Whether or not you decide to practice as a solitary or as part of a coven is a personal decision, choose the path that is the right one for you. 

FINDING A GROUP

First of all, you need to understand that there are many different types of groups. You’re not going to fit in with every one of them, and you’re not going to feel comfortable in every one of them. They’re not all going to feel comfortable with you.

That’s part of life, and it’s part of the seeking process. Some groups may have a dynamic that just doesn’t work for you – if you’re a male Wiccan on a Celtic path, then an all-female Greek Reconstructionist group is not the place for you.

How do you find a coven in your area? We all have fantasies of being out and about, probably at the local Ren Faire or Ye Local Olde Witchy Shoppe, and we bump into a wise-looking soul with a giant pentacle around her neck, who promptly invites us to join her coven of the Ancient Ones.

It’s not going to happen.

However, what you can and should do is network with other Pagans. Get out to the places they congregate – bookstores, psychic fairs, SCA events, coffee shops, Yoga classes – and meet some people.

Eventually someone may mention to you that they are part of a coven, and if they feel you would be a good fit, they might eventually get around to asking their High Priestess (HPs) if they can invite you to an open meeting.

Because many Pagans and Wiccans are still “in the broom closet”, most covens, temples or groves do not advertise their presence. Networking is the key here – and you may have to spend some time making it known that you’re looking for a group to join. This process is often referred to as “seeking,” and after spreading the word that you’re a Seeker, you may be approached by a local group.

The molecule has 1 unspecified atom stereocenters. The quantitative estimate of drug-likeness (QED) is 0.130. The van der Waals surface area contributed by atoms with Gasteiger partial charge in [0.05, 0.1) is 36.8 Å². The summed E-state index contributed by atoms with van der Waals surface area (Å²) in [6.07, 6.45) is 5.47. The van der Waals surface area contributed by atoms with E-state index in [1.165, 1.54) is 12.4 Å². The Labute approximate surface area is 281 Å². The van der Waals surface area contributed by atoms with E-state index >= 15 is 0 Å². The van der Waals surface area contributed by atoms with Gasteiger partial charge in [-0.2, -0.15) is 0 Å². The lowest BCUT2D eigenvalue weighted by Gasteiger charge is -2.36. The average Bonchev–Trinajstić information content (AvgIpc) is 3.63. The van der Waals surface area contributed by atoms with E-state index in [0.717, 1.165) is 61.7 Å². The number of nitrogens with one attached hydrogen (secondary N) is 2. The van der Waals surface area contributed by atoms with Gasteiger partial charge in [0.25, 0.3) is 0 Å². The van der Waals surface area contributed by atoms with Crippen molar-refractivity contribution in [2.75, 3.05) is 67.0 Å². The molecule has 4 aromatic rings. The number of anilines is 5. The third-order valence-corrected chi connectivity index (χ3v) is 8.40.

You can also meet fellow Pagans and Wiccans through networking websites, such as Tumblr, Witchvox, and Facebook– but be sure to take precautions when meeting someone in person that you’ve gotten in touch with online.

BASIC NETWORKING TIPS

Some covens are limited to males or females only, others are specifically for gay Pagans, and some are for families and married couples and exclude single members. A coven you’re interested in may already have what they consider their ideal number – sometimes thirteen but frequently less – and they may tell you to wait until someone leaves before you can join. Accept this, and move on. Don’t take it personally. Ideally, you’ll be able to find a coven in which you can get along with all the existing members, and you won’t have a clash of personalities or philosophies.

Also, realize that a coven is like a small family. Many Wiccans are closer to their coven-mates than they are to their own siblings. Just because you’ve found a coven doesn’t necessarily mean you are guaranteed acceptance. Coven membership is a two-way street. Wiccan covens do not actively recruit new members, and no matter how uber-witchy you think you may be, if one member of the coven has a problem with you – justified or not – it could keep you from becoming a member.

Take the time to ask questions when appropriate, and you can make an informed decision in the event that membership is offered to you.

The Hollies, Evolution
(Parlophone PMC7022)
Released: June 1967
Chart Position: #13

Side A: “Then the Heartaches Begin" • “Stop Right There" • "Water on the Brain" • “Lullaby to Tim” • "Have You Ever Loved Somebody?“ • "You Need Love”
Side B: “Rain on the Window" • "Heading for a Fall" • "Ye Olde Toffee Shoppe" • "When Your Light’s Turned On" • "Leave Me" • "The Games We Play"

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Are you a tabletop-loving nerd? Good news! Ye Olde Nerd Shoppe has all kinds of goodies for your gaming needs! Come over and take a look! We have items in a variety of price ranges, and we’re adding more all the time to ensure there’s something for everyone!

Polyhedral Dice Holder

Dice Tower

Dungeons & Dragons Alignment Dice